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Decentralized VPNs might be the latest way in which we can stay safe on the web—and are even touted as a way in which we can change the way the internet works. But what are these services exactly, and how do they work?

Regular VPN vs. Decentralized VPN

We’ll explain what a decentralized VPN is by comparing it to a regular VPN. Normally, when you connect to a website, you’re making a connection between your computer, your internet service provider’s server, and the server that the website is hosted on (How-To Geek’s in this case). That’s just how the internet works.

A VPN reroutes your connection between your ISP and the website through what’s called a secure tunnel. This allegedly secures your connection and, more importantly, changes your IP address to that of the server. Since most VPN services have locations all over the world, you can appear to be just about anywhere. That’s how VPNs work.

However, there are some weaknesses in the way that VPNs work, the biggest one being the VPN itself. While the VPN hides your online behavior from your ISP and the sites that you visit, the VPN operator itself has the technical availability to see everything that you do. Most top-rated VPN services have no-log policies in place that promise to prevent that, but in the end, you’re taking them at their word. With all of the untrustworthy VPNs out there, that might not always be a good idea.

What Is a Decentralized VPN?

A decentralized VPN—also known as a dVPN, a P2P VPN, or, more rarely, a DPN—gets around this issue by connecting you not to one proprietary server, but rather, to what’s called a “node.” A node could be a server, but could also be somebody’s phone or laptop, or even a desktop computer idling in an office somewhere.

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The dVPN gets access to these devices by giving their owners credit for the privilege. They can then use this credit to use the network themselves, making the whole thing self-sustaining. To break it down to an elementary level, Peter lets Paula reroute through his smartphone. In return, she can route through his laptop.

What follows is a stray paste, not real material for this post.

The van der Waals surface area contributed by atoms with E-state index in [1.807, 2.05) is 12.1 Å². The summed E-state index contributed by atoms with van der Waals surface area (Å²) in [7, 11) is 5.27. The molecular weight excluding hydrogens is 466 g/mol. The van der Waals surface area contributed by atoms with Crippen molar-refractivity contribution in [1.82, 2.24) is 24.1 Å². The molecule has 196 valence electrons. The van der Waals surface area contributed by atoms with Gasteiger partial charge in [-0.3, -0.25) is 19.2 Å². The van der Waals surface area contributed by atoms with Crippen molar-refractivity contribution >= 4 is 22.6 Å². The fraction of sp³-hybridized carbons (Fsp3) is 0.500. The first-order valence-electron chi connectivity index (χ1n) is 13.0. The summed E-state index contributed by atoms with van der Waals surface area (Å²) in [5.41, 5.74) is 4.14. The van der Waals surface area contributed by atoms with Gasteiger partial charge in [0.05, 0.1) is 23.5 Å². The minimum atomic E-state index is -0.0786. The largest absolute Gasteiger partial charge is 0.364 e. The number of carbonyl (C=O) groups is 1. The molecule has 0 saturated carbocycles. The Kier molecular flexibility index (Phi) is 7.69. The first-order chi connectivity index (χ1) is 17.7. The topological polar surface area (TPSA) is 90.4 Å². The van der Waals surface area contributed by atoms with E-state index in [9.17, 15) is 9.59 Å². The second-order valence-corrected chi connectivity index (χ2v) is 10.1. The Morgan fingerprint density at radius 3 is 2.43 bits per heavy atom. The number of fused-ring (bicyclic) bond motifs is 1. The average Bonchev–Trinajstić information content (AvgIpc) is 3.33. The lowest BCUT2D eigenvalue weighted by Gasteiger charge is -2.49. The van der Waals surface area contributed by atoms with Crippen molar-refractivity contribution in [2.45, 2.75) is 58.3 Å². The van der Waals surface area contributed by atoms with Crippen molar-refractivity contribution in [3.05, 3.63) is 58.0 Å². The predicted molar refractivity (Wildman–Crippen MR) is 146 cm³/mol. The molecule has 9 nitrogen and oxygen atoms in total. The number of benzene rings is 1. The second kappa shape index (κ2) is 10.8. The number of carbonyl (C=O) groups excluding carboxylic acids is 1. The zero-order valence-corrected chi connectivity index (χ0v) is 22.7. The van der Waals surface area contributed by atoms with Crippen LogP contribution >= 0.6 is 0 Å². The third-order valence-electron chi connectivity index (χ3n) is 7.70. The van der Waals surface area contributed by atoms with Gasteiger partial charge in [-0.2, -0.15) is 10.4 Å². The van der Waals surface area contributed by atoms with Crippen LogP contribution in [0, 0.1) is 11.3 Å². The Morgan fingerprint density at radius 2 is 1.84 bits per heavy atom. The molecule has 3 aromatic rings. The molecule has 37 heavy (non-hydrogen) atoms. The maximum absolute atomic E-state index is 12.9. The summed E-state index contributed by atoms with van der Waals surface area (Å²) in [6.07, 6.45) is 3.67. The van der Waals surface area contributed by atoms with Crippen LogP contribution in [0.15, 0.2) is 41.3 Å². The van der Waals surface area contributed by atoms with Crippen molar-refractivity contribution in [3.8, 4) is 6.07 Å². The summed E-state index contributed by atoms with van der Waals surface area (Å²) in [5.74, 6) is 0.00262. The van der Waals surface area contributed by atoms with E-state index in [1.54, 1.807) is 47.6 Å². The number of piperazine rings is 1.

Of course, at first glance, that sounds a bit questionable, as you’re letting complete strangers access your devices. The good news is that they aren’t accessing your devices. At no point does anybody get actual use of your machine. Traffic is just routed through your address, so to speak. It’s comparable to using BitTorrent to download files.

That being said, most dVPN providers seem to allow two types of plans: those that let you earn credit by letting others route through your devices, and those that let you pay for access like with a normal VPN.

Because this network is decentralized—another word that’s often used is “serverless”—there isn’t one authority that can collect information on what you’re doing. On top of that, dVPNs are dApps—or “dapps”—that run on the Ethereum blockchain, which makes it so that anybody can see how they work while your data is kept safe.

In the words of Dimitar Dobrev, founder of both VPNArea and up-and-coming dVPN service Neutrality Way, you should think of Ethereum “as the database that VPN providers have in order to authenticate users, maintain server lists, credentials, etc.” In theory, this transparency could make it easier to figure out who is using which node. In the case of Neutrality Way, Mr. Dobrev proposes that an automated bot be used that would anonymously shift traffic around. It sounds intriguing, and we’re curious to see what will come of it.

Decentralized VPNs vs. Tor